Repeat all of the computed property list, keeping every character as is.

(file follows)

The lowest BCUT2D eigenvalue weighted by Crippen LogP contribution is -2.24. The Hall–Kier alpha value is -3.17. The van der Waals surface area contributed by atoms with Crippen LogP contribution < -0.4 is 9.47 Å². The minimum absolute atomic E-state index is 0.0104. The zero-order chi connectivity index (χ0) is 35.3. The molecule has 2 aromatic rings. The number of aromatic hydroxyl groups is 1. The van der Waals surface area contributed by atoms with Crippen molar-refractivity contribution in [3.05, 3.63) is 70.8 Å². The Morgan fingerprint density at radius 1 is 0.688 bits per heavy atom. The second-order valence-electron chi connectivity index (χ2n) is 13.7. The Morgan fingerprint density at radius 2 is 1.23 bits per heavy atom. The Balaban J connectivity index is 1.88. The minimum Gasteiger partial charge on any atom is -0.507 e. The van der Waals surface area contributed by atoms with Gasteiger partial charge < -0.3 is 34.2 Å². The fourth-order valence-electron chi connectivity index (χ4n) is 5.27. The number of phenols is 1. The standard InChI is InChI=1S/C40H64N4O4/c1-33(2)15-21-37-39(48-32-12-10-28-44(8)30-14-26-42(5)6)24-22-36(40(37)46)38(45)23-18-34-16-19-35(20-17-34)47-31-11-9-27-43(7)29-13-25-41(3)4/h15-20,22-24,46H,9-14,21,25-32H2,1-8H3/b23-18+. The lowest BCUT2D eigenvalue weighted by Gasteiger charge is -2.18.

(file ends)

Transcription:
The lowest BCUT2D eigenvalue weighted by Crippen LogP contribution is -2.24. The Hall–Kier alpha value is -3.17. The van der Waals surface area contributed by atoms with Crippen LogP contribution < -0.4 is 9.47 Å². The minimum absolute atomic E-state index is 0.0104. The zero-order chi connectivity index (χ0) is 35.3. The molecule has 2 aromatic rings. The number of aromatic hydroxyl groups is 1. The van der Waals surface area contributed by atoms with Crippen molar-refractivity contribution in [3.05, 3.63) is 70.8 Å². The Morgan fingerprint density at radius 1 is 0.688 bits per heavy atom. The second-order valence-electron chi connectivity index (χ2n) is 13.7. The Morgan fingerprint density at radius 2 is 1.23 bits per heavy atom. The Balaban J connectivity index is 1.88. The minimum Gasteiger partial charge on any atom is -0.507 e. The van der Waals surface area contributed by atoms with Gasteiger partial charge < -0.3 is 34.2 Å². The fourth-order valence-electron chi connectivity index (χ4n) is 5.27. The number of phenols is 1. The standard InChI is InChI=1S/C40H64N4O4/c1-33(2)15-21-37-39(48-32-12-10-28-44(8)30-14-26-42(5)6)24-22-36(40(37)46)38(45)23-18-34-16-19-35(20-17-34)47-31-11-9-27-43(7)29-13-25-41(3)4/h15-20,22-24,46H,9-14,21,25-32H2,1-8H3/b23-18+. The lowest BCUT2D eigenvalue weighted by Gasteiger charge is -2.18.